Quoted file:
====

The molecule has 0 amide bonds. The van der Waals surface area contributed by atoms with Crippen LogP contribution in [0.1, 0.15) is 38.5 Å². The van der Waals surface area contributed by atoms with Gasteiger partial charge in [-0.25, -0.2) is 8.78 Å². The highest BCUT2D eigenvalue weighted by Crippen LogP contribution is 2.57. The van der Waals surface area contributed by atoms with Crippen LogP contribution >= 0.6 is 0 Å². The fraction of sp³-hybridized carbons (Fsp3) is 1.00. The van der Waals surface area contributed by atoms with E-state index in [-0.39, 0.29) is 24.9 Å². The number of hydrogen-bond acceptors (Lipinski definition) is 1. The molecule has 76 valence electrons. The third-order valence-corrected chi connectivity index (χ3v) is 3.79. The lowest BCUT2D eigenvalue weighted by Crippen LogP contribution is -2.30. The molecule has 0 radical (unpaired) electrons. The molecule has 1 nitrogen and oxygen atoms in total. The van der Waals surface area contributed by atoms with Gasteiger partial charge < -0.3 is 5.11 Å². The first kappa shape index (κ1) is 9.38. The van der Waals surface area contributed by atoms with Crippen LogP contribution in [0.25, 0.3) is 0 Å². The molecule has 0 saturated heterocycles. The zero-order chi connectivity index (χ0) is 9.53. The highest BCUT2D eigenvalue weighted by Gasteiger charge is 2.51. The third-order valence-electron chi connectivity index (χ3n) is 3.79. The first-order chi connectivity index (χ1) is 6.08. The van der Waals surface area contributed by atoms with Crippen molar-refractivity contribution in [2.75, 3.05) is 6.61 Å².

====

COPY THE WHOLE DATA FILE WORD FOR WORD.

The molecule has 0 amide bonds. The van der Waals surface area contributed by atoms with Crippen LogP contribution in [0.1, 0.15) is 38.5 Å². The van der Waals surface area contributed by atoms with Gasteiger partial charge in [-0.25, -0.2) is 8.78 Å². The highest BCUT2D eigenvalue weighted by Crippen LogP contribution is 2.57. The van der Waals surface area contributed by atoms with Crippen LogP contribution >= 0.6 is 0 Å². The fraction of sp³-hybridized carbons (Fsp3) is 1.00. The van der Waals surface area contributed by atoms with E-state index in [-0.39, 0.29) is 24.9 Å². The number of hydrogen-bond acceptors (Lipinski definition) is 1. The molecule has 76 valence electrons. The third-order valence-corrected chi connectivity index (χ3v) is 3.79. The lowest BCUT2D eigenvalue weighted by Crippen LogP contribution is -2.30. The molecule has 0 radical (unpaired) electrons. The molecule has 1 nitrogen and oxygen atoms in total. The van der Waals surface area contributed by atoms with Gasteiger partial charge < -0.3 is 5.11 Å². The first kappa shape index (κ1) is 9.38. The van der Waals surface area contributed by atoms with Crippen LogP contribution in [0.25, 0.3) is 0 Å². The molecule has 0 saturated heterocycles. The zero-order chi connectivity index (χ0) is 9.53. The highest BCUT2D eigenvalue weighted by Gasteiger charge is 2.51. The third-order valence-electron chi connectivity index (χ3n) is 3.79. The first-order chi connectivity index (χ1) is 6.08. The van der Waals surface area contributed by atoms with Crippen molar-refractivity contribution in [2.75, 3.05) is 6.61 Å².